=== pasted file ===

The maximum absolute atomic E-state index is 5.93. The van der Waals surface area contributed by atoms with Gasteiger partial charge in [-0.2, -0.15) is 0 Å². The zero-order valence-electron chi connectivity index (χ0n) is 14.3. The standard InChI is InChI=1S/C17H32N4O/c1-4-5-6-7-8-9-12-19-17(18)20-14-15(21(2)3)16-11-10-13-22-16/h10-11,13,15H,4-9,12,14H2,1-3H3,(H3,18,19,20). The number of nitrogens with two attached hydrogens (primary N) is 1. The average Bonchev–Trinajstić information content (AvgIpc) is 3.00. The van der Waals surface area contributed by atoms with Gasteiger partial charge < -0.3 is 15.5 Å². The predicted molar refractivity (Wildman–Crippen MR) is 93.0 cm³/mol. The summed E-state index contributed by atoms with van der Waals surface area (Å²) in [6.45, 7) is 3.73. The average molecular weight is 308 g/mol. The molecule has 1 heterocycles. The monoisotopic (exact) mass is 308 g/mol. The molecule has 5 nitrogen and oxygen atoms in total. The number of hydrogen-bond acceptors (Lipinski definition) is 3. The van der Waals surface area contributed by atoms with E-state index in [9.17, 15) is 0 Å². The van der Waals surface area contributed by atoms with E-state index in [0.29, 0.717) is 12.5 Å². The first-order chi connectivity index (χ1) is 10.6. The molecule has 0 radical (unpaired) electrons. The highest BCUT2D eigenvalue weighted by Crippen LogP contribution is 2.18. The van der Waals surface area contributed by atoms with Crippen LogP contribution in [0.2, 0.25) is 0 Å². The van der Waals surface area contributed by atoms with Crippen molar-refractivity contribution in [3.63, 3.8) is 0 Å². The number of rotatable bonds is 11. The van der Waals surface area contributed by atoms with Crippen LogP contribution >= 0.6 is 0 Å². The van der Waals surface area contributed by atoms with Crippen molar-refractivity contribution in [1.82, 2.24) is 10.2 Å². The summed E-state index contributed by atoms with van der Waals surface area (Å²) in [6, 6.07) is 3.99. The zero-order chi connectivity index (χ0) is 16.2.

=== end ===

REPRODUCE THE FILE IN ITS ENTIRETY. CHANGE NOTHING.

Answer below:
The maximum absolute atomic E-state index is 5.93. The van der Waals surface area contributed by atoms with Gasteiger partial charge in [-0.2, -0.15) is 0 Å². The zero-order valence-electron chi connectivity index (χ0n) is 14.3. The standard InChI is InChI=1S/C17H32N4O/c1-4-5-6-7-8-9-12-19-17(18)20-14-15(21(2)3)16-11-10-13-22-16/h10-11,13,15H,4-9,12,14H2,1-3H3,(H3,18,19,20). The number of nitrogens with two attached hydrogens (primary N) is 1. The average Bonchev–Trinajstić information content (AvgIpc) is 3.00. The van der Waals surface area contributed by atoms with Gasteiger partial charge < -0.3 is 15.5 Å². The predicted molar refractivity (Wildman–Crippen MR) is 93.0 cm³/mol. The summed E-state index contributed by atoms with van der Waals surface area (Å²) in [6.45, 7) is 3.73. The average molecular weight is 308 g/mol. The molecule has 1 heterocycles. The monoisotopic (exact) mass is 308 g/mol. The molecule has 5 nitrogen and oxygen atoms in total. The number of hydrogen-bond acceptors (Lipinski definition) is 3. The van der Waals surface area contributed by atoms with E-state index in [9.17, 15) is 0 Å². The van der Waals surface area contributed by atoms with E-state index in [0.29, 0.717) is 12.5 Å². The first-order chi connectivity index (χ1) is 10.6. The molecule has 0 radical (unpaired) electrons. The highest BCUT2D eigenvalue weighted by Crippen LogP contribution is 2.18. The van der Waals surface area contributed by atoms with Crippen LogP contribution in [0.2, 0.25) is 0 Å². The van der Waals surface area contributed by atoms with Crippen molar-refractivity contribution in [3.63, 3.8) is 0 Å². The number of rotatable bonds is 11. The van der Waals surface area contributed by atoms with Crippen LogP contribution >= 0.6 is 0 Å². The van der Waals surface area contributed by atoms with Crippen molar-refractivity contribution in [1.82, 2.24) is 10.2 Å². The summed E-state index contributed by atoms with van der Waals surface area (Å²) in [6, 6.07) is 3.99. The zero-order chi connectivity index (χ0) is 16.2.